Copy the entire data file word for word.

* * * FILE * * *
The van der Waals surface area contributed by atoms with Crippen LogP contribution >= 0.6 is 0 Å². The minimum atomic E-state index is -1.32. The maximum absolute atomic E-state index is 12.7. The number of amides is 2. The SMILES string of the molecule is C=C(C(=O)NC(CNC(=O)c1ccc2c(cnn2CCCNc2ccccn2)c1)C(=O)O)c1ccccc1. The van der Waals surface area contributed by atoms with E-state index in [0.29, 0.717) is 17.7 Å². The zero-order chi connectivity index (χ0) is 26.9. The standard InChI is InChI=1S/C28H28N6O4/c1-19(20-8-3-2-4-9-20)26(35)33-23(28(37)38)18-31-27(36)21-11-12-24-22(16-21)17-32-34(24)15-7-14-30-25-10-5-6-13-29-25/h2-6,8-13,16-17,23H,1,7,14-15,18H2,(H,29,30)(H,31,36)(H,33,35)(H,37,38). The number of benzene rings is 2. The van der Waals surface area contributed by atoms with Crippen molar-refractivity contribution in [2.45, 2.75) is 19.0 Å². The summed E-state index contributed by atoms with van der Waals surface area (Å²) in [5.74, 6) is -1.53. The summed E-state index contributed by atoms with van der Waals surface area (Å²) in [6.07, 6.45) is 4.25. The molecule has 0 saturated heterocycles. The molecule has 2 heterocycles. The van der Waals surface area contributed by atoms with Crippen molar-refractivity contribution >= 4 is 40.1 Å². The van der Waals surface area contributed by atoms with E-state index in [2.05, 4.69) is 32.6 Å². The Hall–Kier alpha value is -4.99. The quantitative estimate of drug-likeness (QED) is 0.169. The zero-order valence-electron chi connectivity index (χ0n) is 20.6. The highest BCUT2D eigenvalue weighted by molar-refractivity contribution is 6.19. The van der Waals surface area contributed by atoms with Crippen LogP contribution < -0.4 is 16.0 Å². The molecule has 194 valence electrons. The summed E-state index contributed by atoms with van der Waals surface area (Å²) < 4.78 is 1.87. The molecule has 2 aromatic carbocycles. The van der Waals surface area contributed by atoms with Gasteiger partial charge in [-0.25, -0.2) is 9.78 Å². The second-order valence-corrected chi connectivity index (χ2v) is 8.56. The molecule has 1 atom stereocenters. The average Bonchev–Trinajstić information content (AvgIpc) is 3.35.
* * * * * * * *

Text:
The van der Waals surface area contributed by atoms with Crippen LogP contribution >= 0.6 is 0 Å². The minimum atomic E-state index is -1.32. The maximum absolute atomic E-state index is 12.7. The number of amides is 2. The SMILES string of the molecule is C=C(C(=O)NC(CNC(=O)c1ccc2c(cnn2CCCNc2ccccn2)c1)C(=O)O)c1ccccc1. The van der Waals surface area contributed by atoms with E-state index in [0.29, 0.717) is 17.7 Å². The zero-order chi connectivity index (χ0) is 26.9. The standard InChI is InChI=1S/C28H28N6O4/c1-19(20-8-3-2-4-9-20)26(35)33-23(28(37)38)18-31-27(36)21-11-12-24-22(16-21)17-32-34(24)15-7-14-30-25-10-5-6-13-29-25/h2-6,8-13,16-17,23H,1,7,14-15,18H2,(H,29,30)(H,31,36)(H,33,35)(H,37,38). The number of benzene rings is 2. The van der Waals surface area contributed by atoms with Crippen molar-refractivity contribution in [2.45, 2.75) is 19.0 Å². The summed E-state index contributed by atoms with van der Waals surface area (Å²) in [5.74, 6) is -1.53. The summed E-state index contributed by atoms with van der Waals surface area (Å²) in [6.07, 6.45) is 4.25. The molecule has 0 saturated heterocycles. The molecule has 2 heterocycles. The van der Waals surface area contributed by atoms with Crippen molar-refractivity contribution >= 4 is 40.1 Å². The van der Waals surface area contributed by atoms with E-state index in [2.05, 4.69) is 32.6 Å². The Hall–Kier alpha value is -4.99. The quantitative estimate of drug-likeness (QED) is 0.169. The zero-order valence-electron chi connectivity index (χ0n) is 20.6. The highest BCUT2D eigenvalue weighted by molar-refractivity contribution is 6.19. The van der Waals surface area contributed by atoms with Crippen LogP contribution < -0.4 is 16.0 Å². The molecule has 194 valence electrons. The summed E-state index contributed by atoms with van der Waals surface area (Å²) < 4.78 is 1.87. The molecule has 2 aromatic carbocycles. The van der Waals surface area contributed by atoms with Gasteiger partial charge in [-0.25, -0.2) is 9.78 Å². The second-order valence-corrected chi connectivity index (χ2v) is 8.56. The molecule has 1 atom stereocenters. The average Bonchev–Trinajstić information content (AvgIpc) is 3.35.